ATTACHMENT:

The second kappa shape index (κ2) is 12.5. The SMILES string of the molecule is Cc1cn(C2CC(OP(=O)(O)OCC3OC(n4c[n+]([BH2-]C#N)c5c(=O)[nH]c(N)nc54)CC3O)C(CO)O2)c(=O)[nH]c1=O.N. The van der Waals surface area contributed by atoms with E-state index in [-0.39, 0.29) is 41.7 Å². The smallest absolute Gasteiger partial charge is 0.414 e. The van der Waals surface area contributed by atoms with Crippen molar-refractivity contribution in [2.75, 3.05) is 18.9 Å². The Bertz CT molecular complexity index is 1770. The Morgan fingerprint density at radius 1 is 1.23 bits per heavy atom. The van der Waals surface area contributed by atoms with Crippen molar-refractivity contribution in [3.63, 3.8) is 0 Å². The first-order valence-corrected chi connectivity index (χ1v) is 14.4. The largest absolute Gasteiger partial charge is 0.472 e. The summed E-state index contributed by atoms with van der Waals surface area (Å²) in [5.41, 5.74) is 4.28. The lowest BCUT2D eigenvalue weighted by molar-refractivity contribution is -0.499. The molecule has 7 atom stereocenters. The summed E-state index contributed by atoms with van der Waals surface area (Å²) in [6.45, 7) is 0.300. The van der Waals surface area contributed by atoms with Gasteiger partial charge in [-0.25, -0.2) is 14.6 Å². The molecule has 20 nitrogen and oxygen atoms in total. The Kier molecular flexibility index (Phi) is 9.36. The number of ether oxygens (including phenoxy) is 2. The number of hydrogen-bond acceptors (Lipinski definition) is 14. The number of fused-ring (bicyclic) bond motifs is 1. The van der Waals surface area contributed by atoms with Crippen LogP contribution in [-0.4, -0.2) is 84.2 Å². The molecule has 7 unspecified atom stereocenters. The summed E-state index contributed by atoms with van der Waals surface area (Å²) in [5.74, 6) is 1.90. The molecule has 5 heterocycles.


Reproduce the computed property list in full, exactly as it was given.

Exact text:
The second kappa shape index (κ2) is 12.5. The SMILES string of the molecule is Cc1cn(C2CC(OP(=O)(O)OCC3OC(n4c[n+]([BH2-]C#N)c5c(=O)[nH]c(N)nc54)CC3O)C(CO)O2)c(=O)[nH]c1=O.N. The van der Waals surface area contributed by atoms with E-state index in [-0.39, 0.29) is 41.7 Å². The smallest absolute Gasteiger partial charge is 0.414 e. The van der Waals surface area contributed by atoms with Crippen molar-refractivity contribution in [2.75, 3.05) is 18.9 Å². The Bertz CT molecular complexity index is 1770. The Morgan fingerprint density at radius 1 is 1.23 bits per heavy atom. The van der Waals surface area contributed by atoms with Crippen molar-refractivity contribution in [3.63, 3.8) is 0 Å². The first-order valence-corrected chi connectivity index (χ1v) is 14.4. The largest absolute Gasteiger partial charge is 0.472 e. The summed E-state index contributed by atoms with van der Waals surface area (Å²) in [5.41, 5.74) is 4.28. The lowest BCUT2D eigenvalue weighted by molar-refractivity contribution is -0.499. The molecule has 7 atom stereocenters. The summed E-state index contributed by atoms with van der Waals surface area (Å²) in [6.45, 7) is 0.300. The van der Waals surface area contributed by atoms with Gasteiger partial charge in [-0.25, -0.2) is 14.6 Å². The molecule has 20 nitrogen and oxygen atoms in total. The Kier molecular flexibility index (Phi) is 9.36. The number of ether oxygens (including phenoxy) is 2. The number of hydrogen-bond acceptors (Lipinski definition) is 14. The number of fused-ring (bicyclic) bond motifs is 1. The van der Waals surface area contributed by atoms with Crippen LogP contribution in [-0.4, -0.2) is 84.2 Å². The molecule has 7 unspecified atom stereocenters. The summed E-state index contributed by atoms with van der Waals surface area (Å²) in [5.74, 6) is 1.90. The molecule has 5 heterocycles.